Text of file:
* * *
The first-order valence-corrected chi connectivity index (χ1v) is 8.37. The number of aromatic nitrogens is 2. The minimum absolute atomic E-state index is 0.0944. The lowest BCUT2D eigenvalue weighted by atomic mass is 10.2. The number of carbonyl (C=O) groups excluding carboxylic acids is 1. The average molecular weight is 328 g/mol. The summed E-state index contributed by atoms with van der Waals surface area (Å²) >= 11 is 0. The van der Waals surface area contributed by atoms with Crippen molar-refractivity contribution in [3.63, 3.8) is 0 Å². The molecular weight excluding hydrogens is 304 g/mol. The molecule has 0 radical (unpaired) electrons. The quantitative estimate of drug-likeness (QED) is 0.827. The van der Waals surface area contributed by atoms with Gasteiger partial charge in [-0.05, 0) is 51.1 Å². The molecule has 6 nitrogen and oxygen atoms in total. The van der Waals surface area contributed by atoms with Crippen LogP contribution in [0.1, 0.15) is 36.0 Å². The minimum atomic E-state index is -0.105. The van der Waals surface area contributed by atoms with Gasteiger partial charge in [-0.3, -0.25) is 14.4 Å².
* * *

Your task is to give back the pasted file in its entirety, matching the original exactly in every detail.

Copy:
The first-order valence-corrected chi connectivity index (χ1v) is 8.37. The number of aromatic nitrogens is 2. The minimum absolute atomic E-state index is 0.0944. The lowest BCUT2D eigenvalue weighted by atomic mass is 10.2. The number of carbonyl (C=O) groups excluding carboxylic acids is 1. The average molecular weight is 328 g/mol. The summed E-state index contributed by atoms with van der Waals surface area (Å²) >= 11 is 0. The van der Waals surface area contributed by atoms with Crippen molar-refractivity contribution in [3.63, 3.8) is 0 Å². The molecular weight excluding hydrogens is 304 g/mol. The molecule has 0 radical (unpaired) electrons. The quantitative estimate of drug-likeness (QED) is 0.827. The van der Waals surface area contributed by atoms with Gasteiger partial charge in [-0.05, 0) is 51.1 Å². The molecule has 6 nitrogen and oxygen atoms in total. The van der Waals surface area contributed by atoms with Crippen LogP contribution in [0.1, 0.15) is 36.0 Å². The minimum atomic E-state index is -0.105. The van der Waals surface area contributed by atoms with Gasteiger partial charge in [-0.3, -0.25) is 14.4 Å².